Malcolm Miller © 2011, London UK


Deft Stagecraft and Virtuosity

Bloch and Israeli Music heard by MALCOLM MILLER

There was an exciting display of musical talent, colourful instrumentation and fascinating unfamiliar 20th and 21st century repertoire to be savoured at the double competition event held at the Britten Theatre of the Royal College of Music in London last week (15 July 2010). One hundred and forty competitors from more than forty eight different countries, including Europe, USA, South America and the Far East entered for the Third International Israeli Music Competition and the Second International Ernest Bloch Competition, from which twenty two were selected for the semi-finals on 11 July, and six soloists and ensembles selected for the finals.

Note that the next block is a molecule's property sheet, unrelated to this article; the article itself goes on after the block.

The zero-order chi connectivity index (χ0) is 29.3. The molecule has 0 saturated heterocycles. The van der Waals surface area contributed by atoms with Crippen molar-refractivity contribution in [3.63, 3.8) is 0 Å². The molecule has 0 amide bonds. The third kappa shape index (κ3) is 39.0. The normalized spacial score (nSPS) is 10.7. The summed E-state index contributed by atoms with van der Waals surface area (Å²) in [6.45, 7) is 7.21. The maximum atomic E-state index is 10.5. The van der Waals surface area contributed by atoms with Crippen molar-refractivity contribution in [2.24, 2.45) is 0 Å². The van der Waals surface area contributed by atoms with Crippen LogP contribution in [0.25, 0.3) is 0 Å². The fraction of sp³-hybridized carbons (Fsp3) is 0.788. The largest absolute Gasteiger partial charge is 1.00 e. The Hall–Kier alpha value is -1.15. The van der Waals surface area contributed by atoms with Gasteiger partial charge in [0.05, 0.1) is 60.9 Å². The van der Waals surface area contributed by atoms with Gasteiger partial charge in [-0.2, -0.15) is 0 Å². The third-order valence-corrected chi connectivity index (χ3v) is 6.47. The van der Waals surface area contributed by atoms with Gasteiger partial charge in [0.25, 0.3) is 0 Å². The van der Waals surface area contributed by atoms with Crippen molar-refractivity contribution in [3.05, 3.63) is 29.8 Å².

Since the launch of the competition two years ago, the cellist and impresario Sagi Hartov has developed it this year with initiative, energy and vision, into a first league event, with patronage from Dame Fanny Waterman and Ernest Bloch II -- the composer's grandson -- as well as significant cash prizes, and concerts and recordings for the winners in both Israel and the UK. Certainly the distinguished array of leading musicians on the Jury (amongst them Sarah Aaronson, Daniel Adni, Teresa Cahill, Julian Dawes, Paul de Keyser, Norma Fisher, Benjamin Frith, Florian Leonhard, Maureen Smith, Professor Malcolm Troup and Lauren Weavers) attested to the increasing importance given to the competitions, which have gained a regular place in the UK's musical calendar -- the next one is scheduled for July 2011 -- and were recorded for broadcast on Israeli Classical Music radio 'Kol Yisrael'.